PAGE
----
The factors above ensure that cobalt is unlikely to ever find a use in high tonnage low alloy steel production. It does however have some niche markets in steel. In martensitic steels, cobalt has the effect of delaying tempering and this can be shown by plotting hardness against a time/temperature parameter as in Figure 1 (T = temperature, t = hours). Increasing cobalt levels produces increased hardness and steels of this type 1%C, 12%Cr, 4%Mo and 7%Co have attractive properties.



Some steels such as Jethete M120 have been developed for use at high temperature using the effect of cobalt to give high temperature strength in the range below which superalloys are more usual.

The steels where cobalt has found its home (apart from the high speed variety) are termed maraging. This name is derived from the fact that they are aged in the martensitic form. The original steels used were 20/25% nickel steels with small additions of Al, Ti and Nb. The secret of these steels was and is, that simple air-cooling is sufficient to transform the Austenite high temperature phase to Martensite, the hard unstable lower temperature form. On reheating, the temperature to return to Austenite is found to be much higher than the Martensite forming temperature of 250°C and is in fact over 500°C. Reheating (aging) at an intermediate temperature retains the Martensite but allows precipitation of various hardening phases such as Ni3Mo, Ni3Ti, FeMo and these raise the hardness to up to 900 Vickers. The early steels were found to be brittle and cobalt additions solved this problem. As usual, the role of cobalt is obscure but it enhances the properties and accelerates the process. Table 1 shows a range of typical steels.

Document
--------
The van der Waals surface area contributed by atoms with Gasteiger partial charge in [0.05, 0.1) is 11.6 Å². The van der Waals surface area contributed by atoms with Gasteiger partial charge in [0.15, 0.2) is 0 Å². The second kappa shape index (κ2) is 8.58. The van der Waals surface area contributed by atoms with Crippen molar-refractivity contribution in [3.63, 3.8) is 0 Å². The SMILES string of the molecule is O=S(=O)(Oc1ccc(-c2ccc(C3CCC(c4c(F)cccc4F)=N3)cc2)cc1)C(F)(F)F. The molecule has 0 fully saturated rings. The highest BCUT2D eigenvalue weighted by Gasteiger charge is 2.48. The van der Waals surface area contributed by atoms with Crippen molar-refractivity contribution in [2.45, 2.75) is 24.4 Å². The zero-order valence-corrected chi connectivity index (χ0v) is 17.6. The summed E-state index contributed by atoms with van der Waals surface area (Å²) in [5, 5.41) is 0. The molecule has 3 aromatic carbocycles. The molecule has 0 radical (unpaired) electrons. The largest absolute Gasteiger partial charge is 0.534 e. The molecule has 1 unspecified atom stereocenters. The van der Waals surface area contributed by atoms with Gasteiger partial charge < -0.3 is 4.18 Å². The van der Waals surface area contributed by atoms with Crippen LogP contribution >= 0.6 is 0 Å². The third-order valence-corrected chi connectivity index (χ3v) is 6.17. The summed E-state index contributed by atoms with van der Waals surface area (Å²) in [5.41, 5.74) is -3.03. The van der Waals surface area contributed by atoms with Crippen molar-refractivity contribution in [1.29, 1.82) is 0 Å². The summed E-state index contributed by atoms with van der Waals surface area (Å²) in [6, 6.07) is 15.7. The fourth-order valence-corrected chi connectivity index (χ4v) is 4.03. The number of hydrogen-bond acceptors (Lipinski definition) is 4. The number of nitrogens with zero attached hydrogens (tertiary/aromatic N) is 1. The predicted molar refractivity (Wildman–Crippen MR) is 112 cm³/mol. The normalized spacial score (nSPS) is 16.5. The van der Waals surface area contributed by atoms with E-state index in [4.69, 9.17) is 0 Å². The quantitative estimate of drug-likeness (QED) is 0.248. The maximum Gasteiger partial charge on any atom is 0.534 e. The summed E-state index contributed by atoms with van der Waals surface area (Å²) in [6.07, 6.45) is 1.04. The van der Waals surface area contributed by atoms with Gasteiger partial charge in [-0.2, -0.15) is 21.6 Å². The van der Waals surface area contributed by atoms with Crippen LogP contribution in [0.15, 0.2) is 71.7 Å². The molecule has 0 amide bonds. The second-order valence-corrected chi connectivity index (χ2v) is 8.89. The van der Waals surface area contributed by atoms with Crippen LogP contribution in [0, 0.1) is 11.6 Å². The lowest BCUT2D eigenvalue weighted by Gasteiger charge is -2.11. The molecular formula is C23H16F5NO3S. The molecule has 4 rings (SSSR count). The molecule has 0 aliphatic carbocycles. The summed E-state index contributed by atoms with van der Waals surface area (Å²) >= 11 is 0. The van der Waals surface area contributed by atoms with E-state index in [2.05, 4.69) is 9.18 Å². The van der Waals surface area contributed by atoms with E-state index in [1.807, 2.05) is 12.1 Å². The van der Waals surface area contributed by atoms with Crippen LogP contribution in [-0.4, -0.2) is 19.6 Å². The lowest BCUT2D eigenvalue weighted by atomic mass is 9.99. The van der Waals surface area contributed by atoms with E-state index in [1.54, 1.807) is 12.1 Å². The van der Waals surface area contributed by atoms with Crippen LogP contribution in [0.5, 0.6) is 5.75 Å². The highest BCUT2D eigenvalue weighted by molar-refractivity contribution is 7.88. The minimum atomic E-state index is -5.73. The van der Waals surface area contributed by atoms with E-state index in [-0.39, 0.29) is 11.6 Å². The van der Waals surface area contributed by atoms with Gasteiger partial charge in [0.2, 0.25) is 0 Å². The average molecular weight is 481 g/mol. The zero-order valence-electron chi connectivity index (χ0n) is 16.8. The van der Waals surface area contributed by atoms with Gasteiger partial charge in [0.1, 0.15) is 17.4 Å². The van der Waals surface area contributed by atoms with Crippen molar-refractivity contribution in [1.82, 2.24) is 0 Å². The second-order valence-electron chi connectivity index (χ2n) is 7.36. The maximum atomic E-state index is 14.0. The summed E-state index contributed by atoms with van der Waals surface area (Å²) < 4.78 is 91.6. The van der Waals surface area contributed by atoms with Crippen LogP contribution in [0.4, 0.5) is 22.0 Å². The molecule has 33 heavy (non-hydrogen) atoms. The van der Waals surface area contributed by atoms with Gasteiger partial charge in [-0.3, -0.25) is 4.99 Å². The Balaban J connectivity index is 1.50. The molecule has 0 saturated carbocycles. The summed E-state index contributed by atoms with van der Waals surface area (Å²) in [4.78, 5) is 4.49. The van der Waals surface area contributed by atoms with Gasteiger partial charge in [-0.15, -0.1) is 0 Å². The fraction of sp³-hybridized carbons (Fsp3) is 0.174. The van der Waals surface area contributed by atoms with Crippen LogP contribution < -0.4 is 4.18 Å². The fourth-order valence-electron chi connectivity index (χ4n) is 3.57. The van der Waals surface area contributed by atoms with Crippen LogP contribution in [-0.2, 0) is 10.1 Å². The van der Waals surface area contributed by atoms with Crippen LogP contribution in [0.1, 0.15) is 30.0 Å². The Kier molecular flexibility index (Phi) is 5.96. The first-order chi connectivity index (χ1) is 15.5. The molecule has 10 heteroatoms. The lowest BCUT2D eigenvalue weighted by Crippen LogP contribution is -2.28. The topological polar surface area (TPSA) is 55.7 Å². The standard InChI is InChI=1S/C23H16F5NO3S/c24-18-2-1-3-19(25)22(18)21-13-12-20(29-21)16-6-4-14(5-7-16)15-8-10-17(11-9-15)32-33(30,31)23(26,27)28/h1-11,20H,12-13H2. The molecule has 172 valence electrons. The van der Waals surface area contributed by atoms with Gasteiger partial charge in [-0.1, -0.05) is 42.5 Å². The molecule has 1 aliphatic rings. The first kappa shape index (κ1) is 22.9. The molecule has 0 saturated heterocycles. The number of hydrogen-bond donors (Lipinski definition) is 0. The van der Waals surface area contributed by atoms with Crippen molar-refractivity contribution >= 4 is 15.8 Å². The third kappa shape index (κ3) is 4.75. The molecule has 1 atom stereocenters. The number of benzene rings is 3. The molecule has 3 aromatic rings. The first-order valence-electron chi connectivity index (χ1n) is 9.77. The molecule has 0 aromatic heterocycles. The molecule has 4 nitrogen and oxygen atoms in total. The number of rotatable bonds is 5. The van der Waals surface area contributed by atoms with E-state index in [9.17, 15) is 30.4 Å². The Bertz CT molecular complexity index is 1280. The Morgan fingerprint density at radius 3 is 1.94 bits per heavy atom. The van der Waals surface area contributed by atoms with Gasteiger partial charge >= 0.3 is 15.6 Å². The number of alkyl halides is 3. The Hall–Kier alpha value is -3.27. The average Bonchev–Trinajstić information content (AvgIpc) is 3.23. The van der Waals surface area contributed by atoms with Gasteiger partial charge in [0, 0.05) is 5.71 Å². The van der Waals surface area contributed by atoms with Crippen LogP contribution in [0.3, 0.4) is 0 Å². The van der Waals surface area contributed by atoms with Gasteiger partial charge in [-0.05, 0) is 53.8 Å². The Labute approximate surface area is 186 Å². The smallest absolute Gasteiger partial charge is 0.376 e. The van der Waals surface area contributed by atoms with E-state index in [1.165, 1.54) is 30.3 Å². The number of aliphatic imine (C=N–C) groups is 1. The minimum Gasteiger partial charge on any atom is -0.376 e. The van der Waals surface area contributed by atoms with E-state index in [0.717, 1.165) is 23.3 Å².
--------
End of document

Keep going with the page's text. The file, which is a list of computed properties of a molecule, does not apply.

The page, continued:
Table 1 - Composition and Properties of Maraging Steels

Composition, wt.%
UTS
Elong.
Hardness
Grade
Ni
Co
Mo
Ti
Al
103 psi
MN/m2
%
Rc
18Ni (200)
18
8.3
3.25
0.2
0.10
210
1450
13
43
18Ni (250)
18
7.5
4.8
0.4 0.10 255 1750 13 50
18Ni (300)
18
9.0
4.8
0.6 0.10 285 1960 11 54
18Ni (350)
17.5
12.5
3.8
1.7
0.15 355 2450 9 58
13Ni (400)
13
15.5
10.8
0.2
- 390 2690 5 59

Their properties are not the highest possible but they score in that they can be air-cooled without distortion, machined without difficulty and finally, develop their properties with a relatively simple low temperature aging process.

Maraging steels have found many uses in the aerospace and military industries where their strength coupled with workability has got them the job over possibly stronger materials.

Typical applications are landing gears, arrestor hooks, torque shafts, rocket motor casings, gun barrels, bolts, fasteners, extrusion arms, etc., etc. There are the areas where cobalt steels are best.

Electronic Alloys

Electronic technology can be divided into integrated circuits (packages of components on a microchip); discrete semi-conductors; vacuum tubes; magnetic tapes, resistors; transformers; capacitors.